South Africans should not be “fooled” into buying e-tags, the SA Municipal Workers’ Union said on Monday.
“Fellow South Africans must join hands with unions, the general public, and civil society calling for an end to e-tolling. We must not back down as this fight is one worth fighting until the end,” Samwu spokesman Tahir Sema said in a statement.
“This union strongly believes that the pressure of the masses is crucial to forcing government to back down on this blatant extortion.”
He said Samwu aimed to make e-tolls “uncollectable”.
“If the e-tolling is implemented it will undoubtedly affect everyone –those who have cars and even those who don’t,” Sema said.
“Roads are a national asset of the country, not a source of private profit, let alone handsome profit for tenderpreneurs.”
Earlier in the month, the SA National Roads Agency Limited (Sanral) said it would begin e-tolling on Gauteng roads within the next two months.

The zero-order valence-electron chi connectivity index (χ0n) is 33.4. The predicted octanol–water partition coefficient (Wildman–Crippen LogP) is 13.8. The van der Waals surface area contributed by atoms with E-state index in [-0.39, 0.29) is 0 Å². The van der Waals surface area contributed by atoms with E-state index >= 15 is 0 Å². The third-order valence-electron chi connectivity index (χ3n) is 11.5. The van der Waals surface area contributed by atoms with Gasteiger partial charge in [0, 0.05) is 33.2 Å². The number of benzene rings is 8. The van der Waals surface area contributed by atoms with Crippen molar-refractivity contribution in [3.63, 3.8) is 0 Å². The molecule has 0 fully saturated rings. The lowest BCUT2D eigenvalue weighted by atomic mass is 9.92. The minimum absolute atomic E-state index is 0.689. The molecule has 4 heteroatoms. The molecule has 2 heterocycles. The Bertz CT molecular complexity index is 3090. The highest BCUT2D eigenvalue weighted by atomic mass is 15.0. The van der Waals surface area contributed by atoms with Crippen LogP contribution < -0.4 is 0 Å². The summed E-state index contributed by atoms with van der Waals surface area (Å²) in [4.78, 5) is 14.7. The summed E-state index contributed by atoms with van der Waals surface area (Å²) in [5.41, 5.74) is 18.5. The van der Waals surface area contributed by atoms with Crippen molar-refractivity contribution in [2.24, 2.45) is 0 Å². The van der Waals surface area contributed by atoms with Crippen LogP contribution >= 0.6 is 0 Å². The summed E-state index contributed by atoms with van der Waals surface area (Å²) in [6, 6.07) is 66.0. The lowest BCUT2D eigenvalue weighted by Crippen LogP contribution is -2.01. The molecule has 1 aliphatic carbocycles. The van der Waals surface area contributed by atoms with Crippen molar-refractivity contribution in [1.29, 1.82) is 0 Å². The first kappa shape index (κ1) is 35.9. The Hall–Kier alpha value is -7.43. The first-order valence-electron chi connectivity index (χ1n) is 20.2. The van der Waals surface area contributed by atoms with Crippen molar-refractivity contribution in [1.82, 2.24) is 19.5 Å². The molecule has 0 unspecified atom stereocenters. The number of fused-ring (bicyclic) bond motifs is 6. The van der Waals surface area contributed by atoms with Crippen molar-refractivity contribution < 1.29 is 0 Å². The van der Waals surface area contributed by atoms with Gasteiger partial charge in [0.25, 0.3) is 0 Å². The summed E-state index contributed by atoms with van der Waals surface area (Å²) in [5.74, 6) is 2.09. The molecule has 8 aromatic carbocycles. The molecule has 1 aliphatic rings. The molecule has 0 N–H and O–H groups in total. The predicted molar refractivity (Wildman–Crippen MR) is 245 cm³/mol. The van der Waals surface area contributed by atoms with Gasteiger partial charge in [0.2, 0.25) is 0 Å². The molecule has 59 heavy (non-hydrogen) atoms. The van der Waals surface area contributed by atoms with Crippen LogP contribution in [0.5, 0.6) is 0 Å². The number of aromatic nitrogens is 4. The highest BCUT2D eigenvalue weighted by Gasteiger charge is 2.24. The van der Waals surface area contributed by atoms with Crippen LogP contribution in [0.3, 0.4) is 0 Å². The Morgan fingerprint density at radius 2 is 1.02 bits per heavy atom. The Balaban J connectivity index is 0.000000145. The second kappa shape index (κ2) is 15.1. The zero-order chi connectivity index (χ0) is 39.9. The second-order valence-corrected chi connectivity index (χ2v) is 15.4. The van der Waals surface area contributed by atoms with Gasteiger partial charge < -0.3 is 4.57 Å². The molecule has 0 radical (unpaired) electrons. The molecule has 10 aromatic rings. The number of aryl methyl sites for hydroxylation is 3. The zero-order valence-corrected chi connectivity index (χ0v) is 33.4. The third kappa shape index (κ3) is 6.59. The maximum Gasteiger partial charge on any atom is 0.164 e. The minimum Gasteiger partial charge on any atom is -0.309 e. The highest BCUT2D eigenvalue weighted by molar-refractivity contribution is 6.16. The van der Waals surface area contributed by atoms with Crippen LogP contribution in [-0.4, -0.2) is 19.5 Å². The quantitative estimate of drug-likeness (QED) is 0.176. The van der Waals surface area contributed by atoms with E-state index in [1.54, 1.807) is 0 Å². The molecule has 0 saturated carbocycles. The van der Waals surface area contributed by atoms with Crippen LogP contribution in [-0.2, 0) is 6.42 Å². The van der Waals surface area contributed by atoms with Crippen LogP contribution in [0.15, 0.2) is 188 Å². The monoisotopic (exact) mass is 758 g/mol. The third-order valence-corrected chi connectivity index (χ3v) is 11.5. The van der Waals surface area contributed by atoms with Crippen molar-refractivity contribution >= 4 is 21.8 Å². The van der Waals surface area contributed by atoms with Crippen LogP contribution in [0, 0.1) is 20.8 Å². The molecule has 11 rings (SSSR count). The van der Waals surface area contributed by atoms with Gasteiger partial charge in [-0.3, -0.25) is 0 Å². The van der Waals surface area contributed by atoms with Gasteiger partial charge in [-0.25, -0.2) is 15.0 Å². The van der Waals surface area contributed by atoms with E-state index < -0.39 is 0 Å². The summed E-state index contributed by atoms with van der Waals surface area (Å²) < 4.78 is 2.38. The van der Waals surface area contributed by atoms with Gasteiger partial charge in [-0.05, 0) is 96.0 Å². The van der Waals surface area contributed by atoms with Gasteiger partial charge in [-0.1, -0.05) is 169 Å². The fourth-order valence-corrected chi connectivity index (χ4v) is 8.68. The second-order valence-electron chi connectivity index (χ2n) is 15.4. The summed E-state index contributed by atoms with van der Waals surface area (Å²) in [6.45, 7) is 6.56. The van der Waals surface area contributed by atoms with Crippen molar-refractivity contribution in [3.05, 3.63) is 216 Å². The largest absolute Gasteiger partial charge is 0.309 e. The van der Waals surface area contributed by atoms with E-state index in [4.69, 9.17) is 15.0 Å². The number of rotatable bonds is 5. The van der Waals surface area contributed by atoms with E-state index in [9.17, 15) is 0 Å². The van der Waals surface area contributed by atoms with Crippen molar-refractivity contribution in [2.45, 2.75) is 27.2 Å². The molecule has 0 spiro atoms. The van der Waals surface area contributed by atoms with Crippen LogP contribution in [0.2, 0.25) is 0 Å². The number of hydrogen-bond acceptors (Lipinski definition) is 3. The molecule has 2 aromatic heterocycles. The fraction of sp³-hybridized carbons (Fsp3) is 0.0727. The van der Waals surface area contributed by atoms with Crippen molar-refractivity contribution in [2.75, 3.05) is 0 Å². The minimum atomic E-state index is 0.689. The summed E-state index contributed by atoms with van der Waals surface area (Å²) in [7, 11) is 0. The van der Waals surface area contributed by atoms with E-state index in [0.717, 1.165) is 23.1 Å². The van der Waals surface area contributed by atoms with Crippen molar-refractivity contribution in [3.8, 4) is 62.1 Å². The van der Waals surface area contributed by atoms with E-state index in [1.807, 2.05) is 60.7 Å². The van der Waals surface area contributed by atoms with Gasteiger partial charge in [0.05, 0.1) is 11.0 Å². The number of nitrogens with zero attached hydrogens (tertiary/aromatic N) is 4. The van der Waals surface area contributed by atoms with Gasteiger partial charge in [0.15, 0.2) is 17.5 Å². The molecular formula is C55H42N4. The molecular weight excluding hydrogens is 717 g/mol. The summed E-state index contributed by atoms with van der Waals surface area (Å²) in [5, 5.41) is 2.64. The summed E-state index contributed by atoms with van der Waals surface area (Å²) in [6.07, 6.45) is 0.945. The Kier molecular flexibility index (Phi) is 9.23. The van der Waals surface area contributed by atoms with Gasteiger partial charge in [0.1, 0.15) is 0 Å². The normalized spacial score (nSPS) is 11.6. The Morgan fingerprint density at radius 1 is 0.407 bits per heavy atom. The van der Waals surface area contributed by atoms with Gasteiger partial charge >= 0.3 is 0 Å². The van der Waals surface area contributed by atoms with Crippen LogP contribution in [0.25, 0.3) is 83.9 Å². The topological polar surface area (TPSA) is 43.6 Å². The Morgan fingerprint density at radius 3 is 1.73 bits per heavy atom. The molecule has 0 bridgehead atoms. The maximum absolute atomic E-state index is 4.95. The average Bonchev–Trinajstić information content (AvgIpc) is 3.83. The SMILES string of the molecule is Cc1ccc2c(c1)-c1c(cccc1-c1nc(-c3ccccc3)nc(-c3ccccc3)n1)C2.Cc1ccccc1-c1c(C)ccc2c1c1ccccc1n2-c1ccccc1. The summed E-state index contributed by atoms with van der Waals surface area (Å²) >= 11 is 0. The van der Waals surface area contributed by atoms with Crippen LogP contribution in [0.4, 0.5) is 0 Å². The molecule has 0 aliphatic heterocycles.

“What we are now waiting for is the completion of the parliamentary process, half of which is already done,” Sanral spokesman Vusi Mona said in a statement at the time.
In April last year, the High Court in Pretoria granted the Opposition to Urban Tolling Alliance (Outa) an interdict approving a full judicial review before electronic tolling could be put into effect.
The interdict prevented Sanral from levying or collecting e-tolls pending the outcome of a review. Sanral and the National Treasury appealed the court order. In September, the Constitutional Court set aside the interim order.
In December, the High Court in Pretoria dismissed Outa’s application to scrap e-tolling.
The court granted Outa leave on January 25 to take the matter to the Supreme Court of Appeal (SCA) in Bloemfontein. The SCA hearing will take place in September.